Wednesday, June 30, 2010

The Twilight Saga: Eclipse -- Phenomena. One Participant's POV.

Okay, I got suckered into waiting in line for 12!!!! yes 12 hours before the midnight showing of Eclipse, this morning. And actually, other than stiff joints from sitting on a tile theater lobby floor (yes, I had a blanket) I thoroughly enjoyed the waiting and the movie.

A friend from work gave me the books I read each one quickly, all the while wondering how this story could possibly have a happy ending. This wasn't work, it was fun and I admit it, I was hooked.

Then around the time I was reading the 3rd book-Eclipse, she suggested we form a group and go to the midnight premier. Sounds like fun. Let's do it.

What a sucker I am.

I offered to design and embroider the shirts we wore (there were 7 of us, 1 bailed, shame on you) and I must brag that we had the classiest shirts at the theatre (I'll have them on E-Bay to sell-no, not the worn ones, silly.) I was totally in the Eclipse groove! Red ribbon, Edward charm, Jacob charm and the Swiss the book, then you'll understand.

I HAD to watch the prior two movies to get up to speed. Well, I couldn't get my MP4 conversion program to work, so HAD to buy Twilight and New Moon digitally to put on my IPad. This is getting expensive!!

While in line for eternity, I must have answered the questions: "what's going on, why the line, whatch'a waiting for" posed a gazillion times by other sane theatre goers. Honest, ask anyone, I'm NOT exaggerating, it was a gazillion. And I had the wonderful experience of trying to explain to one wizened gentleman and his patient wife, that indeed the girls in line wearing short shorts and showing cleavage were safe at least from roving vampires, and yes, it is the fashion of the times. And yes, Jacob did have his shirt off more than 1/2 his screen time...just had to get that fact in, even if at that time it was merely heresay.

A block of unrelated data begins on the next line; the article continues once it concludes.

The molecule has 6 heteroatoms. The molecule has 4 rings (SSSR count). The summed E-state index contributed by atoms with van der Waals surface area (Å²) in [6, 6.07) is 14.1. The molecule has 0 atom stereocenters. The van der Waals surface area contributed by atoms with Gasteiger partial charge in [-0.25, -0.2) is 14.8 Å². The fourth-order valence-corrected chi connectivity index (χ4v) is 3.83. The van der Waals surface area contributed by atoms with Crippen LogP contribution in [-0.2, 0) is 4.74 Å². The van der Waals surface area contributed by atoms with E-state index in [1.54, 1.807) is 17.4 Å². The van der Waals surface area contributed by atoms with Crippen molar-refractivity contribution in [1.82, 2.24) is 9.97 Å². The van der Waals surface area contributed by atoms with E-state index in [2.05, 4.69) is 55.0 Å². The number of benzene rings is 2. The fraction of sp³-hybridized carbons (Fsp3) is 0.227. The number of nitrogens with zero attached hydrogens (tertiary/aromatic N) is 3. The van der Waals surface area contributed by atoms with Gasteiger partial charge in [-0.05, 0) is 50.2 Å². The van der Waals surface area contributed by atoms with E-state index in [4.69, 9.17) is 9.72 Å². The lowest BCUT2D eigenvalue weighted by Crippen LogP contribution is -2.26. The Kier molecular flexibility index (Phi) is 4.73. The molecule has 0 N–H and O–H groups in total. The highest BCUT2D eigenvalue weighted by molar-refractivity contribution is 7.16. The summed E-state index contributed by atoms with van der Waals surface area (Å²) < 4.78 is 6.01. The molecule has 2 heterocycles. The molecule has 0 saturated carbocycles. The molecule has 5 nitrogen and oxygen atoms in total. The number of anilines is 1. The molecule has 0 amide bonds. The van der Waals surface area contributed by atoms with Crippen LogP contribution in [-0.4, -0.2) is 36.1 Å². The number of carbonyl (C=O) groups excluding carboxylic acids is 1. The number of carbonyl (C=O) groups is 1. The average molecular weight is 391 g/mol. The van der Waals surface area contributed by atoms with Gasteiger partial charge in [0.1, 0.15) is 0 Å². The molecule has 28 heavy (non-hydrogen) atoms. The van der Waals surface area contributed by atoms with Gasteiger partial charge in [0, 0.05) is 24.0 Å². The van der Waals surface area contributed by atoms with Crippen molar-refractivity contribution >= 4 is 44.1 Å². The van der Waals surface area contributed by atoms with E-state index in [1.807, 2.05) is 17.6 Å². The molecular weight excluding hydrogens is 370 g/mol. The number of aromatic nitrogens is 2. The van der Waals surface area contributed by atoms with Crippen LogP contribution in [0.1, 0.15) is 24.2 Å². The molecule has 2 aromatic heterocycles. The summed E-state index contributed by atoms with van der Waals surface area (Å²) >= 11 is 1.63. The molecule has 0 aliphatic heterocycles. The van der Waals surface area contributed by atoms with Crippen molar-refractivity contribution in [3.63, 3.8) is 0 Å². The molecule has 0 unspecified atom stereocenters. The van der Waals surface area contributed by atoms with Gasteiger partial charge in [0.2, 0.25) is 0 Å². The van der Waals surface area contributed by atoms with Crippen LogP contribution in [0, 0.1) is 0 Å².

The lovely man tottered away with a bit of a smile, and a shake of his head.

BTW, for the record, I WAS NOT one of those wearing short shorts or showing cleavage. Thank you.

As I waited, and waited and even waited some more with my faithful friend, Haley at my side, I watched the 2 prior installments of the saga on my IPad (which I adore, I love my toys) and when I couldn't handle the head phones any longer, I people watched.